People often spend time with family during the holidays, so we thought we would take a look at some animal families—as in the scientific classification, not in the generational way like the sea otter family at the Seattle Aquarium. (Did you know that we have three generations of sea otters? Grandmother Lootas, daughter Aniak and granddaughter Sekiu. Learn more about them here!)
Similar to our biological or adopted families, there are attributes that these animals share with their families. And there’s often a black sheep or two.
Species: Northern sea otter, North American river otter, American mink
Characteristics: Long-bodied, short-legged carnivores
Odd animal out: The sea otter is unique in this family for being the largest member and the only marine species. It also lacks the anal scent glands that are typical of this family. Skunks, which are famous for their scent glands, actually belong to a separate family (Mephitidae).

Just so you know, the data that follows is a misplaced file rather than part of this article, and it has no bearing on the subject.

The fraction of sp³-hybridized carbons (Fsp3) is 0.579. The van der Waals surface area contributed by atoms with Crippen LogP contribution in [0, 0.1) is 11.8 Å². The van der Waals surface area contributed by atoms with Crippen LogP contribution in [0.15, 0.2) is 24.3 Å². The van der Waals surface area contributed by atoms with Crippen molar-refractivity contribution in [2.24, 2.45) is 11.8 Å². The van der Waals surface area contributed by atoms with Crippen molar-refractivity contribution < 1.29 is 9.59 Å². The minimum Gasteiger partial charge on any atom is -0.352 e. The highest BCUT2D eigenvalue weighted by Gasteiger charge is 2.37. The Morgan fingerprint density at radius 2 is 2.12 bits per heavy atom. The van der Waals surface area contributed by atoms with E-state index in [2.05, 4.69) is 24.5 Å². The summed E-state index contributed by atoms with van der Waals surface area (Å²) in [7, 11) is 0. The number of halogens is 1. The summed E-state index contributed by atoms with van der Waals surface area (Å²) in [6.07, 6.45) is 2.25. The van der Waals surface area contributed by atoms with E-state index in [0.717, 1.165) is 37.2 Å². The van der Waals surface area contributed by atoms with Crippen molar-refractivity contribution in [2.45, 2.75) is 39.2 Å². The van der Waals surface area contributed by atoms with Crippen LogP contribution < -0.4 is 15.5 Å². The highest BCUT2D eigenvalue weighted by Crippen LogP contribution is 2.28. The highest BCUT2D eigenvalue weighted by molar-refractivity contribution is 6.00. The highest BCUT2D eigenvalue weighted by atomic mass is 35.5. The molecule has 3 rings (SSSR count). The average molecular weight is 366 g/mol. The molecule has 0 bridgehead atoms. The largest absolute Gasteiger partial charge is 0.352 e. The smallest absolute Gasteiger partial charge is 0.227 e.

Species: Black-bellied plover, killdeer
Characteristics: Small to medium-sized shorebirds with large, round heads, large eyes, and short bills. Instead of hunting by probing and feeling with their bills, like most shorebirds, this family hunts by sight.
Odd animal out: The killdeer is a shorebird that you don’t always find by the shore! They are often spotted on lawns, golf courses, driveways and parking lots.
Species: Clown anemonefish, false clown anemonefish, blue green chromis, blackfin chromis, Hawaiian sergeant major, black spot sergeant major, Pacific gregory
Characteristics: Mostly marine, mostly tropical, territorial fish with bodies that are often compressed laterally (from side to side).